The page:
Mitochondria are "decoupling" and are only used to generate heat. Use glucose to support our "fire." And in the "endocrine" about obesity, We have another concept, We have another energy outlet. This is the "ketone body" itself. You may already know this, and some people can already infer it. If the body’s insulin is low, We will convert acetyl-CoA into ketone bodies. Remember, where did acetyl-CoA come from? (This is an important point) It comes from nutrients, mainly fat and carbohydrates. We cut the fat cells into small pieces. Each piece is "acetyl-CoA", Then turn "acetyl-CoA" into "ketone body". We are equivalent to turning "fat" into "ketone body". And when we are in a "ketogenic state", how to deal with these ketone bodies? Will be excreted through breathing. anything else? We will pee it out. This can be a meaningful feature~^_^ According to the degree of a person’s "ketogenic state", (Exhale, ketone bodies in urine) 5-20 times more than normal.
Pay attention to the significance of this: We waste a section of fat directly! Released in the environment! Can you find the meaning? Very incredible: we exhale/urinate segments of fat. I am not talking about the kind of nephritis syndrome. The doctor may think it is a waxy cylinder, but I am not talking about those. I'm talking about "ketone bodies", segments of fat become "ketone bodies". We waste them. This only exists when calories are calculated in the endocrine model. This is why you can have some (energy intake) swing space, You can consume some excess energy, but still lose weight faster than others.
Because we have this swing space, we can waste energy. This is not counting the part that I demonstrated to you before, "improving energy use". All the data that I showed you, from my laboratory, It's all about this model. I attach great importance to the question that has been in everyone's mind: How much does this have to do with the human body? (I attach great importance to this issue) Let's first take a look at the hints given to us in the existing research. This is a study a few years ago, from the laboratory of Dr. David Ludwig. Let people eat three diet plans with different nutrient ratios. (Low fat, low glycemic index, low carbon) You will find that the ordinate is similar to the ordinate I showed you.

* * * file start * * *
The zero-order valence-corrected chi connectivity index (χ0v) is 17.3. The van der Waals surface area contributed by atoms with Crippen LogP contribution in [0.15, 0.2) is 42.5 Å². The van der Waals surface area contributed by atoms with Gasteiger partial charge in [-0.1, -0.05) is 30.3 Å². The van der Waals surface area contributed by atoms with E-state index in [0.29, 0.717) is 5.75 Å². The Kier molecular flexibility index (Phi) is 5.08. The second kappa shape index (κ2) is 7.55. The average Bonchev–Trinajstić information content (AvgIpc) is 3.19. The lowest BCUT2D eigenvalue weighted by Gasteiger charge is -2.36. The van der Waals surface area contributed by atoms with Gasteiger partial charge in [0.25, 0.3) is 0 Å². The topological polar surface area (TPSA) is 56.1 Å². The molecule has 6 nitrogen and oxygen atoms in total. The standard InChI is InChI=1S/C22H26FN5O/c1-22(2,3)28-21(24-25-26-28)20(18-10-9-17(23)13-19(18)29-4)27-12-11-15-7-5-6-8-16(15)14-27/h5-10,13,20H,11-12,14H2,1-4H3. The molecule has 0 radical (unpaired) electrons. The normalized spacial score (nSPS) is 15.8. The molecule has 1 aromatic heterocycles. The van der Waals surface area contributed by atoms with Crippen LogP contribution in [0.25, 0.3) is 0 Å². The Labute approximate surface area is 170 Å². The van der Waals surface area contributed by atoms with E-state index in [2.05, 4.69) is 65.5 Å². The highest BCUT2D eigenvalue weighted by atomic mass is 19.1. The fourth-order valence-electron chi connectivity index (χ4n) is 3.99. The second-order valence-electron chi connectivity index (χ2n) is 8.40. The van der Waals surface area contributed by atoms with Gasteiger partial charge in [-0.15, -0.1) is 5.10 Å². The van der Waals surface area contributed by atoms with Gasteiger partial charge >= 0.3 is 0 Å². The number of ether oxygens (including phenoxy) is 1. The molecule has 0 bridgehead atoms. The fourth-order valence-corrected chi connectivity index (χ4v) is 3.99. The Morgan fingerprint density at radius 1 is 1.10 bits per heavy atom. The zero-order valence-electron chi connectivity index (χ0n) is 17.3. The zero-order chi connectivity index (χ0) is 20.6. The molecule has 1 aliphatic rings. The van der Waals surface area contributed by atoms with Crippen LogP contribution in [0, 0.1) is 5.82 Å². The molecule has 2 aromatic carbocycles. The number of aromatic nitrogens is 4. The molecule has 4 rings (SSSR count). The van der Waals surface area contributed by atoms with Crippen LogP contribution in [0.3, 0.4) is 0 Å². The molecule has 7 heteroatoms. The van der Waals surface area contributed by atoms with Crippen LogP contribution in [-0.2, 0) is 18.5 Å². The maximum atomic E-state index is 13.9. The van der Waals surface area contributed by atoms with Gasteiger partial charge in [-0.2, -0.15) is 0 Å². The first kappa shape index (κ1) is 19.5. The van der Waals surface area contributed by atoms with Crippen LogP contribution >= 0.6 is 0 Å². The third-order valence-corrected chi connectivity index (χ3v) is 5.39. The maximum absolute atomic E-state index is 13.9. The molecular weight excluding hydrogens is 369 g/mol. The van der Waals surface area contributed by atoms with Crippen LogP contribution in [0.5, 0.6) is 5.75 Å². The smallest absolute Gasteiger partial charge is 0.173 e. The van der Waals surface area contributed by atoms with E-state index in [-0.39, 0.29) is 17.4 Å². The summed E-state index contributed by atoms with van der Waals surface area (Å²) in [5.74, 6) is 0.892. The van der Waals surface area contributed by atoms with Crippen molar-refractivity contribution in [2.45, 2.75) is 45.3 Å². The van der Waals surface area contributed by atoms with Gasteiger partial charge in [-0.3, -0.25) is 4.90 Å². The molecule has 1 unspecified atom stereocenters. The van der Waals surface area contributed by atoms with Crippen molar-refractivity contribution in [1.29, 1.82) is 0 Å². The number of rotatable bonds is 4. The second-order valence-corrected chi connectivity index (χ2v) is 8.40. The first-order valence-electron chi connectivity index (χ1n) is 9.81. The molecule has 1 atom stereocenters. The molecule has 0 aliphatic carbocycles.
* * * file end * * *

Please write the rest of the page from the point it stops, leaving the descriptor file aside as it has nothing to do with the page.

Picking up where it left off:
Ours is the metabolic rate of mice, here is the metabolic rate of humans. You will find that the highest metabolic rate is the lowest carbohydrate group. The total calorie intake of these groups is the same. However, the low-carbon group has the highest metabolic rate. Perhaps this confirms the increase in energy use, The increase in "decoupling" will increase the amount of oxygen used, This is what is measured when measuring metabolic rate. The following research is very interesting-you can see it by looking at the title.
They divided people into two groups. One group intake is the classic "low fat, calorie control" diet. The other group has a "low-carb, no calorie control" diet. In other words, (low-carbon group) you can eat as much as you like. What's interesting is that in the end the two groups of people ate the same (calories). (Almost less than the amount) As you all know, we will automatically control the amount of food, People don’t eat crazy and unlimited food often. We will naturally control ourselves. In this study, the calorie intake is the same for the two groups. Even (low-carbon group) you can eat as much as you like. The important point is that the group that was told you can eat whatever you want, The actual amount they eat is statistically the same as the other group. But they lost more than twice as much fat as the other group! (In the process of research) But (by common sense), this shouldn't happen. The author also specifically mentioned this point. They eat the same calories, But the amount of fat loss in one group was 2.5 times that of the other group.
(Less more) You should eat less, but they don't. There is more evidence that In this process, there may be some "extra" energy usage, Or some degree of waste. Let’s look at it the other way around, These studies are looking at "lowering" insulin response, So what if insulin is "upgraded"? This study found two groups of people with the same weight, Type 2 diabetes, corresponding to the same weight without diabetes. In the beginning, the diabetes group had a higher metabolic rate. There are many reasons for this phenomenon, One of them may be that insulin (in the diabetic group) is relatively low compared to people who are also overweight but do not have diabetes.